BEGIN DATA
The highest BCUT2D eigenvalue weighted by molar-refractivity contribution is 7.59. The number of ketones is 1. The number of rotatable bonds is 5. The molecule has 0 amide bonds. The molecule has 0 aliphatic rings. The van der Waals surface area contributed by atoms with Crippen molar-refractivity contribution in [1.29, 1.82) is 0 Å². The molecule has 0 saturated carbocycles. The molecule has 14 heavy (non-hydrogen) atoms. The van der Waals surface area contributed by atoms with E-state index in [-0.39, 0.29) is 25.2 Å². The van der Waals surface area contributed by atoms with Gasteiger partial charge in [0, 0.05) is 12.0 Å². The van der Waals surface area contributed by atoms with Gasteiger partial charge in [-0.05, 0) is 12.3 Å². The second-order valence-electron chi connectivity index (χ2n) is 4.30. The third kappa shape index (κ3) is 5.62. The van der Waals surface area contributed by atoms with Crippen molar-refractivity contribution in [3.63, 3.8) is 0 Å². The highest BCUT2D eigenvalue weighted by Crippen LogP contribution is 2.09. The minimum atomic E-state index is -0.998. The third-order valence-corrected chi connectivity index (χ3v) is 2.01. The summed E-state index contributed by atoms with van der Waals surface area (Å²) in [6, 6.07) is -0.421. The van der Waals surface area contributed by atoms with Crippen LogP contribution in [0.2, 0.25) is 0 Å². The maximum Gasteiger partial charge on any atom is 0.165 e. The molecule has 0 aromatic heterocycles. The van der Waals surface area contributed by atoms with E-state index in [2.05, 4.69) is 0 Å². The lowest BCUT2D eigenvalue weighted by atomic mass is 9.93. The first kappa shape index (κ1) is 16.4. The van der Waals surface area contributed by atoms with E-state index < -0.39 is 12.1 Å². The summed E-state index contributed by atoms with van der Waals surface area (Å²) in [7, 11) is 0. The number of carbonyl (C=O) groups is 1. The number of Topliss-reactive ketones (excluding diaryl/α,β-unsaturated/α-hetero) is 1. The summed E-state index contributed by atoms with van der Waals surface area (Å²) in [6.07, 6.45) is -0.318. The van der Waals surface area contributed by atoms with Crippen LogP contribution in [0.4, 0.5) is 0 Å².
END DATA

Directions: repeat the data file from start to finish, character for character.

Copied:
The highest BCUT2D eigenvalue weighted by molar-refractivity contribution is 7.59. The number of ketones is 1. The number of rotatable bonds is 5. The molecule has 0 amide bonds. The molecule has 0 aliphatic rings. The van der Waals surface area contributed by atoms with Crippen molar-refractivity contribution in [1.29, 1.82) is 0 Å². The molecule has 0 saturated carbocycles. The molecule has 14 heavy (non-hydrogen) atoms. The van der Waals surface area contributed by atoms with E-state index in [-0.39, 0.29) is 25.2 Å². The van der Waals surface area contributed by atoms with Gasteiger partial charge in [0, 0.05) is 12.0 Å². The van der Waals surface area contributed by atoms with Gasteiger partial charge in [-0.05, 0) is 12.3 Å². The second-order valence-electron chi connectivity index (χ2n) is 4.30. The third kappa shape index (κ3) is 5.62. The van der Waals surface area contributed by atoms with Crippen molar-refractivity contribution in [3.63, 3.8) is 0 Å². The highest BCUT2D eigenvalue weighted by Crippen LogP contribution is 2.09. The minimum atomic E-state index is -0.998. The third-order valence-corrected chi connectivity index (χ3v) is 2.01. The summed E-state index contributed by atoms with van der Waals surface area (Å²) in [6, 6.07) is -0.421. The van der Waals surface area contributed by atoms with Crippen LogP contribution in [0.2, 0.25) is 0 Å². The maximum Gasteiger partial charge on any atom is 0.165 e. The molecule has 0 aromatic heterocycles. The van der Waals surface area contributed by atoms with E-state index in [2.05, 4.69) is 0 Å². The lowest BCUT2D eigenvalue weighted by atomic mass is 9.93. The first kappa shape index (κ1) is 16.4. The van der Waals surface area contributed by atoms with E-state index < -0.39 is 12.1 Å². The summed E-state index contributed by atoms with van der Waals surface area (Å²) in [7, 11) is 0. The number of carbonyl (C=O) groups is 1. The number of Topliss-reactive ketones (excluding diaryl/α,β-unsaturated/α-hetero) is 1. The summed E-state index contributed by atoms with van der Waals surface area (Å²) in [6.07, 6.45) is -0.318. The van der Waals surface area contributed by atoms with Crippen LogP contribution in [0.4, 0.5) is 0 Å².